Skip to comments.The Spanish Link in Cracking the Enigma Code
Posted on 03/25/2012 12:05:24 PM PDT by nickcarraway
A pair of rare Enigma machines used in the Spanish Civil War have been given to the head of GCHQ, Britain's communications intelligence agency. The machines - only recently discovered in Spain - fill in a missing chapter in the history of British code-breaking, paving the way for crucial successes in World War II.
A row of senior Spanish military and intelligence officers stand upright in a line in front of a long elegant table in the country's Army Museum in Toledo. In front of them are two modest, slightly battered wooden boxes that are the subject of the day's unusual and high-powered gathering.
Inside they contain a key part of Britain's code-breaking history.
With their lids open, the distinctive black and white keypad and rotors of an Enigma machine used to encrypt communications can be seen.
Enigma machines, developed originally in Germany in the 1920s, were the first electromechanical encryption devices and would eventually carry the country's military communications during World War II. The cracking of that code at Bletchley Park would play a key role in shortening the war and saving countless lives.
The story of how these machines on the table in Spain helped pave the way for Britain's historic wartime achievement is largely unknown.
A non-commissioned officer found the machines almost by chance, only a few years ago, in a secret room at the Spanish Ministry of Defence in Madrid.
"Nobody entered there because it was very secret," says Felix Sanz, the director of Spain's intelligence service.
(Excerpt) Read more at bbc.co.uk ...
It was the Poles who played the key role in decrypting the Enigma.
Very interesting post. Thanks!
You must have missed in the article the line or two about the pre-war start the Poles got on cracking the code, and the French-brokered sharing with the British.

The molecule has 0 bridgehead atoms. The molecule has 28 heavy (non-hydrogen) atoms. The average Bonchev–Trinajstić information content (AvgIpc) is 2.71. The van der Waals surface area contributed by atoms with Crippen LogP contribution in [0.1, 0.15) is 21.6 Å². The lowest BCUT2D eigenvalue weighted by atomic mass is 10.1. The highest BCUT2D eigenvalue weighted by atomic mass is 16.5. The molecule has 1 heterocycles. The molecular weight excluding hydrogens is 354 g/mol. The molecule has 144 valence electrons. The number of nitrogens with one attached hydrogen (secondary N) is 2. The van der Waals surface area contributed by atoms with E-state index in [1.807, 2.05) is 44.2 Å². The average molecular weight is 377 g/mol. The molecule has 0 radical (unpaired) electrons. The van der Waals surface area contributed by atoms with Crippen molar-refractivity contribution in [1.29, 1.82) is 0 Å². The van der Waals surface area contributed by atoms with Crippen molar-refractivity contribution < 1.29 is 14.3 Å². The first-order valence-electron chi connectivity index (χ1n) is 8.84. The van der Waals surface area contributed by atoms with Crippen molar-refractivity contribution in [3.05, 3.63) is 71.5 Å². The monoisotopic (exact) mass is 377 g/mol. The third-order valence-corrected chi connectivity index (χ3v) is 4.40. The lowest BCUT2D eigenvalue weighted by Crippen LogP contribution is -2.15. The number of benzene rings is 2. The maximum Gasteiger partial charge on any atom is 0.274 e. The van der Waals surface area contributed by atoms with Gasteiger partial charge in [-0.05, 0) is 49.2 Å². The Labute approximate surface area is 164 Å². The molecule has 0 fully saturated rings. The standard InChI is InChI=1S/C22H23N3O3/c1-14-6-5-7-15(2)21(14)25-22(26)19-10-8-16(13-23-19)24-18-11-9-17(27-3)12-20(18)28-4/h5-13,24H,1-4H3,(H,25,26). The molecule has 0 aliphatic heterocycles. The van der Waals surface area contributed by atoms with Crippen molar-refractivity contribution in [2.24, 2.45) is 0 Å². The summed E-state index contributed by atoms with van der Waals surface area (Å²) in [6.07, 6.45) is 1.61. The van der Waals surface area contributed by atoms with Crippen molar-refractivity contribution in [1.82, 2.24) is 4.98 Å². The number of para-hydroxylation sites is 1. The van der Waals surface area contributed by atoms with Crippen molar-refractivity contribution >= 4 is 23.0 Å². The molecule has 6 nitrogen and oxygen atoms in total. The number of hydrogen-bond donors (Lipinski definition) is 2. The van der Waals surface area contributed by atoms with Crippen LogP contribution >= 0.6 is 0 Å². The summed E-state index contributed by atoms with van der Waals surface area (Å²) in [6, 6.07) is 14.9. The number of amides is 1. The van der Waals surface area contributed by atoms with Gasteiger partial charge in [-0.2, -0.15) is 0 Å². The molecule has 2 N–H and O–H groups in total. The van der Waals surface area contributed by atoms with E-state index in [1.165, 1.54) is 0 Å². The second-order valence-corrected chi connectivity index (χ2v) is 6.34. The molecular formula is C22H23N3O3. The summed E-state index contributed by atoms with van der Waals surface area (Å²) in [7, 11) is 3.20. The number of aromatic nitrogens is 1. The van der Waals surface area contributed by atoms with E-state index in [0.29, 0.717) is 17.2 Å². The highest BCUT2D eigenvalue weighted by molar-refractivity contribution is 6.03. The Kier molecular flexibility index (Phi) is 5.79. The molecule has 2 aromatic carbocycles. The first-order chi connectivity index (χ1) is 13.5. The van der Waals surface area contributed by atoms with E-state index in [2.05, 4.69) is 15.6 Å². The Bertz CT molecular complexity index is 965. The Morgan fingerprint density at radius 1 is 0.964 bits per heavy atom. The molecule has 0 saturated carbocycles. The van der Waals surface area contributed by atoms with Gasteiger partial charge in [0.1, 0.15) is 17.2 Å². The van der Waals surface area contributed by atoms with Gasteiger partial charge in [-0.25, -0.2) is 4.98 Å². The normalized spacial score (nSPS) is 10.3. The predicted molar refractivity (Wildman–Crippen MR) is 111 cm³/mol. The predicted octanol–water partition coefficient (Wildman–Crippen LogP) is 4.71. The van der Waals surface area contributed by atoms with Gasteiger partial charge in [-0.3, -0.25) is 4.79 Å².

Absolutley true. The Spanish "contribution" was to send what essentially were training messages that gave the British confidence. According to Roger Kahn, the German military enigma was effectively unbreakable in principle, using 1940's technology, even with the Polish contribution. The British relied on German sloppiness and lack of disciple, in other words, poor COMSEC practices.
The problem for the Germans was that the operators did not believe that anyone would expend the kind of effort required to break the enigma machines. Other than poor COMSEC, the Germans gave the British lots of help. On Hitler's birthday, birthday greetings from the various Army commands gave the British a pretty reliable plaintext crib. On occassion, one command would complain that a message had been sent using the old key, the offending command would obligingly retransmit it in the NEW (!) key. The first transmission in the old key only risked the message sent in that key, by retransmitting in the new key, they divulged the new key to anyone who had the old key!
Read Kahn's book, it's fascinating.
Bump for later
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